I'm currently working in a charity shop.

We have a range of hi-fi units, radios, CD players etc.

We also have a range of speakers to go with them. Some are marked with their nominal impedance, others are not.

I am generally able to determine the recommended speaker impedance range for a particular hi-fi either because it is marked on the unit or I can find the specification online from the make and model number.

In many cases however there are no markings on the speaker to help me. These speaker units are as supplied with a particular hi-fi so may contain more than one raw speaker together with associated internal crossover circuitry. In some cases I know the manufacturer of the hi-fi as I have say a 'Sony' label on the speaker unit but no indication which model it was intended for.

Is there a simple way for me to measure this? I am assuming it is not as simple as the DC resistance.

I can imagine placing a resistor in series with the loudspeaker and a small, say 1 volt, signal generator across the pair by measuring the, true AC rms, voltage either side of the resistor I can calculate the impedance. Is this the best option or is there a simpler one?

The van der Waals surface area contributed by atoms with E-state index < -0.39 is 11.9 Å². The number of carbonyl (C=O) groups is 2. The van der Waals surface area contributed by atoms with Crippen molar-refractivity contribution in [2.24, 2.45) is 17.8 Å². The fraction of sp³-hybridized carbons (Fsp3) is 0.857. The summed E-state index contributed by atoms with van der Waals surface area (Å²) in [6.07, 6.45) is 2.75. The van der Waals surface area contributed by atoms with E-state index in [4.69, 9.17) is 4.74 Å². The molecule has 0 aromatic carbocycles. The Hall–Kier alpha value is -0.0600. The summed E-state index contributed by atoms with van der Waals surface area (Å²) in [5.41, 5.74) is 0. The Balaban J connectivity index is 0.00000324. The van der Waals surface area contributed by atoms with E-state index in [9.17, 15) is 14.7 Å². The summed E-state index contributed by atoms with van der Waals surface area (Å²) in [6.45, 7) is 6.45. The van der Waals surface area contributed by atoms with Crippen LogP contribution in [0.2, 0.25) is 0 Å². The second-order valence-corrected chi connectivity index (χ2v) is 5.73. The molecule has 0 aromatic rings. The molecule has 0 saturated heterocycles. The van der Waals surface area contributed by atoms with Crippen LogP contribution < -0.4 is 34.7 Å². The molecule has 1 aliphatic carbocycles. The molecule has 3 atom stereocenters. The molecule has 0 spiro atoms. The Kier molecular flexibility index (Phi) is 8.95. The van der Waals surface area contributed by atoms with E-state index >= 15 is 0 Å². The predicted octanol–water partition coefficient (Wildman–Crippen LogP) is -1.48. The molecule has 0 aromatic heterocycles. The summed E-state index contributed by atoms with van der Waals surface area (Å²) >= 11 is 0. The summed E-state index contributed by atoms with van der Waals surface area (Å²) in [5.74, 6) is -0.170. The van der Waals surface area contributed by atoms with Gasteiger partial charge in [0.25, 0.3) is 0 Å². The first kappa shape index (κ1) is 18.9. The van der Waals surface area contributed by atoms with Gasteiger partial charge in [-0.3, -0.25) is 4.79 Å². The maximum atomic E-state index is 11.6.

If this is the best option what frequency range would I need to measure over and which figure should I take?

The intention is that the charity shop can sell a second hand system with suitable speakers even if not the ones that were originally part of the system.

  • \$\begingroup\$ Are these speakers mounted inside boxes, or "raw"? You may have to contend with a crossover network hidden inside a box that would colour an AC measurement. DC resistance does give a good clue, even through a crossover network. For example, a raw 8-ohm speaker often has DC resistance in the 6-to-7 ohm region. A crossover network may add a small DC resistance. \$\endgroup\$ – glen_geek Nov 22 '19 at 19:22
  • \$\begingroup\$ Edited to clarify. \$\endgroup\$ – Warren Hill Nov 22 '19 at 19:35
  • \$\begingroup\$ an AC bridge is the canonical way to measure this, but in most cases a dc resistance measure and add 30% will get you close. \$\endgroup\$ – Jasen Nov 22 '19 at 21:01

The impedance of a loudspeaker depends on frequency, crossover network, how many drivers it has, etc.

If you measure it with an ohmmeter, you'll get value which will be the DC resistance of the woofer, plus any coils in the crossover lowpass filter which are in series with the woofer.

A 8 ohms woover will usually have 6-7 ohms DC resistance, add 1 ohm for the crossover coil and wiring, so you'll probably get 7-8 ohms on your multimeter. Maybe 6 ohms if the woofer is unfiltered, or if this is a one-driver speaker without filter.

If you get half that, it's a 4 ohms speaker.

That's a bit rule-of-thumb-y but it'll work in most cases.


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